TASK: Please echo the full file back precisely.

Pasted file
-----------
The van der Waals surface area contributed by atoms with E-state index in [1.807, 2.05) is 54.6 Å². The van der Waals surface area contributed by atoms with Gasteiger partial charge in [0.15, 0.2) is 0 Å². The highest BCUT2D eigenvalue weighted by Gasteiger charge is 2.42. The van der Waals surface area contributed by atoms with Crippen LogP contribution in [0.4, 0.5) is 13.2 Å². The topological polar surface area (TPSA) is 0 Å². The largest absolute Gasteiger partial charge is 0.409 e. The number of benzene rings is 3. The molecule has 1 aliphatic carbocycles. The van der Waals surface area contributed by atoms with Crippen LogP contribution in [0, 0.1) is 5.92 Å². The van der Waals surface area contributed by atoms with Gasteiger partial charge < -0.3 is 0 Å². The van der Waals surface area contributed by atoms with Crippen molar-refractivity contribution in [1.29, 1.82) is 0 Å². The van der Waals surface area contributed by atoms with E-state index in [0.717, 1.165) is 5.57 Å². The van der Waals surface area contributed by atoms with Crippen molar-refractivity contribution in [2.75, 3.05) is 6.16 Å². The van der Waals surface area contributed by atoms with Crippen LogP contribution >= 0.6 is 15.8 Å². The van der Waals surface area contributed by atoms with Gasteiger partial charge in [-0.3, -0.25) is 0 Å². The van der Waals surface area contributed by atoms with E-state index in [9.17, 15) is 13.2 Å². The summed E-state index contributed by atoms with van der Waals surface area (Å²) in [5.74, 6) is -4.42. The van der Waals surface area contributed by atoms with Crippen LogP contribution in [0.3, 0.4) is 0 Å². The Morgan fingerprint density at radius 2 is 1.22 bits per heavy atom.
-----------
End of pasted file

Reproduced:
The van der Waals surface area contributed by atoms with E-state index in [1.807, 2.05) is 54.6 Å². The van der Waals surface area contributed by atoms with Gasteiger partial charge in [0.15, 0.2) is 0 Å². The highest BCUT2D eigenvalue weighted by Gasteiger charge is 2.42. The van der Waals surface area contributed by atoms with Crippen LogP contribution in [0.4, 0.5) is 13.2 Å². The topological polar surface area (TPSA) is 0 Å². The largest absolute Gasteiger partial charge is 0.409 e. The number of benzene rings is 3. The molecule has 1 aliphatic carbocycles. The van der Waals surface area contributed by atoms with Crippen LogP contribution in [0, 0.1) is 5.92 Å². The van der Waals surface area contributed by atoms with Gasteiger partial charge < -0.3 is 0 Å². The van der Waals surface area contributed by atoms with Crippen molar-refractivity contribution in [1.29, 1.82) is 0 Å². The van der Waals surface area contributed by atoms with E-state index in [0.717, 1.165) is 5.57 Å². The van der Waals surface area contributed by atoms with Crippen molar-refractivity contribution in [2.75, 3.05) is 6.16 Å². The van der Waals surface area contributed by atoms with Crippen LogP contribution >= 0.6 is 15.8 Å². The van der Waals surface area contributed by atoms with Gasteiger partial charge in [-0.3, -0.25) is 0 Å². The van der Waals surface area contributed by atoms with E-state index in [9.17, 15) is 13.2 Å². The summed E-state index contributed by atoms with van der Waals surface area (Å²) in [5.74, 6) is -4.42. The van der Waals surface area contributed by atoms with Crippen LogP contribution in [0.3, 0.4) is 0 Å². The Morgan fingerprint density at radius 2 is 1.22 bits per heavy atom.